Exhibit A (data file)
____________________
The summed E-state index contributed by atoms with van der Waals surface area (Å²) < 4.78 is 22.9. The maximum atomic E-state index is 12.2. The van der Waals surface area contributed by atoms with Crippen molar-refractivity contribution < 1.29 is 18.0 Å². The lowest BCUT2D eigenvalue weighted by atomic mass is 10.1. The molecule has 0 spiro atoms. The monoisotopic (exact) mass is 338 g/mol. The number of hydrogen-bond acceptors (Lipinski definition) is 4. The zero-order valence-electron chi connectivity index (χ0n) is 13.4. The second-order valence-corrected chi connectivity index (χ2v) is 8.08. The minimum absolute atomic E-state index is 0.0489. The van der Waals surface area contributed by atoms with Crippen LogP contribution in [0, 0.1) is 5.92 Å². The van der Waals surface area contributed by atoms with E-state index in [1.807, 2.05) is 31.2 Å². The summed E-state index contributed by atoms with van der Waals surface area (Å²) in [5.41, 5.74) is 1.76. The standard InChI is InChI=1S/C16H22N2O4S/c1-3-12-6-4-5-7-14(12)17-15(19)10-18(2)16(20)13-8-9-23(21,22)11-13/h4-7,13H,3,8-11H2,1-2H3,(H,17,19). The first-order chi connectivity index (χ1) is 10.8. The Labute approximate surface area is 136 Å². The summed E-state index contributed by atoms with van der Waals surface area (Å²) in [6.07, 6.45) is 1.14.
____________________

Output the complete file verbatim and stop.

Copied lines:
The summed E-state index contributed by atoms with van der Waals surface area (Å²) < 4.78 is 22.9. The maximum atomic E-state index is 12.2. The van der Waals surface area contributed by atoms with Crippen molar-refractivity contribution < 1.29 is 18.0 Å². The lowest BCUT2D eigenvalue weighted by atomic mass is 10.1. The molecule has 0 spiro atoms. The monoisotopic (exact) mass is 338 g/mol. The number of hydrogen-bond acceptors (Lipinski definition) is 4. The zero-order valence-electron chi connectivity index (χ0n) is 13.4. The second-order valence-corrected chi connectivity index (χ2v) is 8.08. The minimum absolute atomic E-state index is 0.0489. The van der Waals surface area contributed by atoms with Crippen LogP contribution in [0, 0.1) is 5.92 Å². The van der Waals surface area contributed by atoms with E-state index in [1.807, 2.05) is 31.2 Å². The summed E-state index contributed by atoms with van der Waals surface area (Å²) in [5.41, 5.74) is 1.76. The standard InChI is InChI=1S/C16H22N2O4S/c1-3-12-6-4-5-7-14(12)17-15(19)10-18(2)16(20)13-8-9-23(21,22)11-13/h4-7,13H,3,8-11H2,1-2H3,(H,17,19). The first-order chi connectivity index (χ1) is 10.8. The Labute approximate surface area is 136 Å². The summed E-state index contributed by atoms with van der Waals surface area (Å²) in [6.07, 6.45) is 1.14.